Are You (and Your Car) Prepared for Winter Driving?

Kentucky winters can be long and quite cold. And since we all must move around in snowy and icy weather, we need to be ready for it. Here are some tips on how to better “weather” our winter months.

Preparing for Winter

Before the snow flies, you should have already “winterized” your car. Get ready for the cold by doing these simple tasks.

  • Check your engine coolant and antifreeze levels
  • Check your tire pressure and tread depth. Here’s a simple tread test: Put a penny into the tread with Lincoln’s head pointing down.  If the top of Lincoln’s head is visible, you need to replace the tires.
  • Change to “winter” windshield wiper fluid. It has a higher alcohol content and is less likely to freeze in your lines.
  • Switch to a winter-grade oil at your next change (a “5-W” type, unless you use synthetic oil; then check with your mechanic).

Put an “Emergency Box” in your car. Having a box full of winter supplies in your trunk can make all the difference when something goes wrong while traveling on a cold winter day in rural Kentucky. Here’s a quick list of items that should be in that box:

  • Flashlight
  • Road flares
  • First-aid kit
  • Several blankets
  • A change of warm clothes for the driver
  • Extra pairs of gloves
  • Battery-operated radio
  • Cellphone charger (and check on it monthly)
  • Bag of sand (for traction)
  • Extra ice scraper
  • Some high-energy snacks (like nuts, energy bars, or jerky).

Tips for Driving in Snow

Driving in snow requires anticipation of other drivers’ behavior. Watch oncoming traffic as much as your lane because you may have to avoid them if they go into a skid. And don’t assume all drivers will be able to stop at intersections. Also, try to leave a 10-second gap between you and the car ahead of you to increase stopping distance and allow time to respond to traffic problems in front of you. Other general “do’s” and “don’ts” include:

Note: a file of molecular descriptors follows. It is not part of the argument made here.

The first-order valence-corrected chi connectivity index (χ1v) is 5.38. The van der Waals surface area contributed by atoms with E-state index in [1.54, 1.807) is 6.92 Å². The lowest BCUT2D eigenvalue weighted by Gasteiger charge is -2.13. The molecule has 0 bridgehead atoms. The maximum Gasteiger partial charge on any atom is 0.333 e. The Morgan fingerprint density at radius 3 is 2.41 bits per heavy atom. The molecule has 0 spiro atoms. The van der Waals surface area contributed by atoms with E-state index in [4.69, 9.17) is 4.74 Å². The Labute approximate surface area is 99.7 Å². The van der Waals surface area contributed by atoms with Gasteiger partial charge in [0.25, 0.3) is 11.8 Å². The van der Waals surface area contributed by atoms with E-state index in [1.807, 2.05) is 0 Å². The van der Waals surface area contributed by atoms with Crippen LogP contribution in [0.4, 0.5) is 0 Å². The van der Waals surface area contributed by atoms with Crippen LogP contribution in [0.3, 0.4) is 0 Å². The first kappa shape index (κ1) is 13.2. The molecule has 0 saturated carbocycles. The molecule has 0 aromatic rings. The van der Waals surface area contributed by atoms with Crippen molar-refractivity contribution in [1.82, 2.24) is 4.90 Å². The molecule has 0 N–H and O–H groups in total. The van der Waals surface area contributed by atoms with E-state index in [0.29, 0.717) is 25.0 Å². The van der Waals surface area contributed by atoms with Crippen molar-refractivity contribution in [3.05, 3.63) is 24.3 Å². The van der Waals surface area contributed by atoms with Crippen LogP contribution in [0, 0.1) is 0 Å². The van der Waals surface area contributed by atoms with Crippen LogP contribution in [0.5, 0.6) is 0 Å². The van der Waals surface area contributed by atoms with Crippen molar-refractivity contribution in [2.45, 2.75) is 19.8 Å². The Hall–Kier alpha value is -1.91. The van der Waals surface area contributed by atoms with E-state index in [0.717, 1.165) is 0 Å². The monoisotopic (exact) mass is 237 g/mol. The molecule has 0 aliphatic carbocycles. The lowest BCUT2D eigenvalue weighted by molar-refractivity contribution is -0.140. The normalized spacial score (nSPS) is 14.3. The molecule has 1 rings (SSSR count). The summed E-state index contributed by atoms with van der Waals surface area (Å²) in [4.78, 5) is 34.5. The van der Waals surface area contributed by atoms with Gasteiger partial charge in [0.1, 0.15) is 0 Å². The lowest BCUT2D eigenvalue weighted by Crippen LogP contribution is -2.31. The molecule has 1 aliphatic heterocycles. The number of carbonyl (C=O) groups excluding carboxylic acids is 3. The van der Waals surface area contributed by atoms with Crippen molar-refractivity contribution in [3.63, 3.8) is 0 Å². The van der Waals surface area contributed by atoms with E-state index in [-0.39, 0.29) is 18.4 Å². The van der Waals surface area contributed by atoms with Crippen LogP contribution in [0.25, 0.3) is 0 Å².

• Accelerate and decelerate slowly.
  • Drive slowly.
  • The normal dry-pavement following distance of three to four seconds should be increased to eight to ten seconds.
  • Know your brakes.
  • Don’t stop unless you can’t avoid it, and then gradually downshift as you lightly tap your brakes.
  • Don’t “power up” when you reach a hill; gradually increase speed as you approach it so your momentum carries you up and over.
  • Don’t stop going up a hill. Little, if any, good can come from that.

Tips for Driving on Ice

  • Unlike snow, ice is often invisible. You have to guess where it might be.
  • Look for reflections in the road surface ahead; what looks like water may be ice.
  • Are roadside puddles liquid or frozen?
  • If the swishing sound of your tires on a snowy-wet road goes quiet, you may be on ice.
  • One of the first signs of slippery road conditions is when steering becomes “lighter” in a turn. Often you can feel the action of your Anti-lock Braking Systems (ABS) as a slight vibration of the brake pedal. Learn to recognize this sensation as an early warning of slippery ice.
  • Bright sun and warm winds quickly thaw ice but leave patches in shady and sheltered areas, so be observant where a wall or tree shading a road casts a shadow causing black ice.
  • Contrary to what most believe, 4×4 vehicles are no better than a conventional car on ice.

If you would like to speak to someone at the Johnson Law Firm at anytime, please call us at 606-433-0682 or fill out our online contact form.

Disclaimer: This advice is offered as a public service, The Billy Johnson Law Firm accepts no responsibility for errors or omissions

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